LS: Kevin Murphy described you as "perhaps the funniest person alive". Do you agree with this assessment? If it's not you, who is the funniest person alive?
MN: I think Kevin meant to say that about Carrot Top. But, no, I don't agree. At various times, I think certain friends of mine are the funniest people alive.
LS: What did you have for breakfast this morning?
MN: My own home-roasted coffee.
Ginger Mayerson: Do you have any idea what GW Bush's appeal is?
MN: Clarity, I think. And his shoes.
LS: Is John Ashcroft really Caligula?
MN: Did he say that? 'Cause that's a bad slogan for himself. His people should have caught that.
GM: If John Ashcroft could be Caligula for a day, what's the first thing he'd do?
MN: Well, clearly he'd [unprintable].
LS: Do you agree with GB Shaw that "Democracy is a device that insures we shall be governed no better than we deserve"? Do we deserve the current administration?
MN: It sounds good, but like lots of those clever sayings, it probably bottoms out in practice. And yes, I think approximately 48.25% of us deserve the current administration.
GM: As a musician, how do you feel about the whole Music Industry vs. the Music Lovers Downloading mp3 scene? Is the RIAA really Caligula? Or are they just Luddites trying to twist a few more dollars out of the decaying carcass of the old technology model for pop music?
MN: Well, let me put it this way, I'm no fan of the behemoth retailer Circuit City, but I certainly don't feel that entitles me to walk in and help myself to one of their DVD players.
And I'm one of those nervous types who worries that compression just might not be giving us every bit of the music. (It's because I'm a classical nut. What can I say?)
LS: Who will win the next presidential election? Who should win the next presidential election?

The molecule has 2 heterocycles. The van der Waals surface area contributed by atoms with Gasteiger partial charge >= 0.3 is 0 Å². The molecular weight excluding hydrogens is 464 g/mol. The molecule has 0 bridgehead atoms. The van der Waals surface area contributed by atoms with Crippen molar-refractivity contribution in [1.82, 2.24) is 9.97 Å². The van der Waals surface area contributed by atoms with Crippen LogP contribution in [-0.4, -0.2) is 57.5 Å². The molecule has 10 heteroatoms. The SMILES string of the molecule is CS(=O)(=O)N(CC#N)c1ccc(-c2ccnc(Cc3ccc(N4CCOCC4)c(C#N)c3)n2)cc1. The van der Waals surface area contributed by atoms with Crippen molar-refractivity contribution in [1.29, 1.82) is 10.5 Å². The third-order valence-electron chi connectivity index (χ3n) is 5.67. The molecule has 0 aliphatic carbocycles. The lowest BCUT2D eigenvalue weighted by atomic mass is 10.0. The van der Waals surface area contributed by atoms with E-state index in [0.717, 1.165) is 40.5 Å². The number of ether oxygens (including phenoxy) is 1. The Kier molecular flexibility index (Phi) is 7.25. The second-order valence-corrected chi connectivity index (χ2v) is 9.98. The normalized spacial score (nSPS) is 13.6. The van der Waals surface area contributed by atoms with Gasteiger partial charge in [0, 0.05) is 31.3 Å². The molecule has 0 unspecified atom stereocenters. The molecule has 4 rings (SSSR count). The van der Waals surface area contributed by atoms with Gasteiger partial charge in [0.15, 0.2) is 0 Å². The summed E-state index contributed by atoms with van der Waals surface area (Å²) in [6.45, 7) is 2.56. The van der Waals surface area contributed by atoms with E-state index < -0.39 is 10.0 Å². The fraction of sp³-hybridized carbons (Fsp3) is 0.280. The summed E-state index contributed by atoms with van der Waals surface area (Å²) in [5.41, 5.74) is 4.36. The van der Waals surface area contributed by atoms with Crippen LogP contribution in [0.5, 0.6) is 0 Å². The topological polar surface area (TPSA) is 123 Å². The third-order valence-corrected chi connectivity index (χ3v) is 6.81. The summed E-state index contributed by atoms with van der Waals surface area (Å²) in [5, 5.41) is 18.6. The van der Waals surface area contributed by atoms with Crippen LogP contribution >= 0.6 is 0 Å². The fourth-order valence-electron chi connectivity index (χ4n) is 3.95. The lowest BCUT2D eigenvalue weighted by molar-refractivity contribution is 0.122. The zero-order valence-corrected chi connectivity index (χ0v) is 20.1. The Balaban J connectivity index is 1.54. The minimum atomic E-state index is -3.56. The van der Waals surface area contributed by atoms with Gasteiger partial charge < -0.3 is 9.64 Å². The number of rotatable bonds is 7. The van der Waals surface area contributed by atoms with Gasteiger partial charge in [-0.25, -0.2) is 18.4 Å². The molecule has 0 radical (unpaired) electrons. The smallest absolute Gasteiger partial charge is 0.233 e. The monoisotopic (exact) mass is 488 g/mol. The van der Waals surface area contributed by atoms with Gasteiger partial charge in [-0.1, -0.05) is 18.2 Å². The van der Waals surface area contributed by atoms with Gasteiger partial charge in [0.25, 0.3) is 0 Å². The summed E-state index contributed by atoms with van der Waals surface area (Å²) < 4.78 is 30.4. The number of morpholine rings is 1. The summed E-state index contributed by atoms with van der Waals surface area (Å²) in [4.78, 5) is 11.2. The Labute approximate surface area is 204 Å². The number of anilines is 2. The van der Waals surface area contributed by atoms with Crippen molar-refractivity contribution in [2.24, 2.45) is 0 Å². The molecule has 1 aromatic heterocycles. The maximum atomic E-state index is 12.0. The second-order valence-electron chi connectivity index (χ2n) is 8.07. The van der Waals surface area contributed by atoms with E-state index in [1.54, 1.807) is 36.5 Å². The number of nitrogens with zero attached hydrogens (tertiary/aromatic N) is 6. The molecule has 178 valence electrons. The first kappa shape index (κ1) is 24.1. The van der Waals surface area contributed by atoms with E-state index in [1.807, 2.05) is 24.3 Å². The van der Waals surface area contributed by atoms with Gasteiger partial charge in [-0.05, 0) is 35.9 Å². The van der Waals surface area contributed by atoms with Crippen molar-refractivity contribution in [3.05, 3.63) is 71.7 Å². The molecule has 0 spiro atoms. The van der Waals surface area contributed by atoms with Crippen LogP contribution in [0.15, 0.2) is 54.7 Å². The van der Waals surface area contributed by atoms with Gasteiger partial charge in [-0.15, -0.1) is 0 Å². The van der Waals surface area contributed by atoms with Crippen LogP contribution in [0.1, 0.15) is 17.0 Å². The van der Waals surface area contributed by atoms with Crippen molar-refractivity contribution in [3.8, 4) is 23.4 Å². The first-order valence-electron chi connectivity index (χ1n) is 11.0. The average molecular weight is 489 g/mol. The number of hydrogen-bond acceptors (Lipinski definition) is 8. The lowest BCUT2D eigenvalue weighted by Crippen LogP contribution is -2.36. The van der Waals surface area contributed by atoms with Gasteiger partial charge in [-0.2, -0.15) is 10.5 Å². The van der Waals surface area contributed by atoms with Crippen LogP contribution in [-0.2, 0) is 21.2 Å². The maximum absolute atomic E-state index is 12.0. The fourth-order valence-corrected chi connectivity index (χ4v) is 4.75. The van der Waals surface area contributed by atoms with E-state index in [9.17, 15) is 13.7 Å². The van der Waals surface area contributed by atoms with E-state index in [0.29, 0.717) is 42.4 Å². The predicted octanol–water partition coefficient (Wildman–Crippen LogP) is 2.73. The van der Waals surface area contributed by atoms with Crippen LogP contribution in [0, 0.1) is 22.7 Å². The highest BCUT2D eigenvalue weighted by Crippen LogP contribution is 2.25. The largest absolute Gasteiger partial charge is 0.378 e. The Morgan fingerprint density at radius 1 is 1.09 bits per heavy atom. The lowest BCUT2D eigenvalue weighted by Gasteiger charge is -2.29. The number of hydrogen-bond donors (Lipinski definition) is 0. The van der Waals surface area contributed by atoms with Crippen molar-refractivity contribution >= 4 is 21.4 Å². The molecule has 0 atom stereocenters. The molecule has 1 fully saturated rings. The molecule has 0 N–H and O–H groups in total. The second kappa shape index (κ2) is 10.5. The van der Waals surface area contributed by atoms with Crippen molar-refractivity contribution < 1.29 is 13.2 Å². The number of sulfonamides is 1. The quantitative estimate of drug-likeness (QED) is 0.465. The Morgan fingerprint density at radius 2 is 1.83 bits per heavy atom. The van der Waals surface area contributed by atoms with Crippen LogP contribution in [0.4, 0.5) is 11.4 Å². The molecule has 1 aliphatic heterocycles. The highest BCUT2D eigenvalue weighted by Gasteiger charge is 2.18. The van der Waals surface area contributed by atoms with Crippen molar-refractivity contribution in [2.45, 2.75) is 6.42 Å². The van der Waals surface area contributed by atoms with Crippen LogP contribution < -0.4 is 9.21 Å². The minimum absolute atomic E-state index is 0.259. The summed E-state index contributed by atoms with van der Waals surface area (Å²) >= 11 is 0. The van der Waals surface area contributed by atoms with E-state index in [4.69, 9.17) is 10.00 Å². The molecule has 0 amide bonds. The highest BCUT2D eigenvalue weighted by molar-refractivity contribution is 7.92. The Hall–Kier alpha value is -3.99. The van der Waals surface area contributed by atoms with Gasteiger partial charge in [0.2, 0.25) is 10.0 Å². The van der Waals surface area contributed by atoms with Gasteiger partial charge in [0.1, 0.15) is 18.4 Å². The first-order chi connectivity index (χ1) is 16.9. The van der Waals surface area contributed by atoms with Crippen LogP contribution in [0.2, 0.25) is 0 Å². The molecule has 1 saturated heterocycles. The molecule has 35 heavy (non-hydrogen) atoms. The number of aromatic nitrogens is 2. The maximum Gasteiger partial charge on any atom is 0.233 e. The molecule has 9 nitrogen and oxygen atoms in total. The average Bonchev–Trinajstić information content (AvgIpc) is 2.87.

MN: I think it will be very close, but I'll say Bush. And if it isn't clear by now, I think Bush should win. Especially after hearing Howard Dean's infamous scream at the Iowa caucus. (Great, now almost half the people in the country hate me.)
LS: Do you, as a Minnesotan, now feel superior to those of us doomed to live in California due to the extreme ridiculousness of our governor?
MN: I'm so happy it happened, because it takes the heat off of us. At least your governor has never been photographed wearing woman-y sunglasses and a feather boa.
LS: What's your favorite movie pre-1970 and why?
MN: It's probably "Casablanca." I'd love to say it was some little known foreign film instead of this rather pedestrian answer, but there it is. Come on, it's just a beautiful film.
LS: Which side are you on in the nature vs. nurture debate? What makes some people grow up to be SUV-driving inconsiderate jackasses? What steps have you taken to insure this doesn't happen to your own children?
MN: Well, it's both nature and nurture. I can't believe that God would create Larry King all on His own.
And SUV-driving inconsiderate jackasses are somewhat tolerable until they get those phones in their hands. Well, phones and sandwiches. And domed drink cups.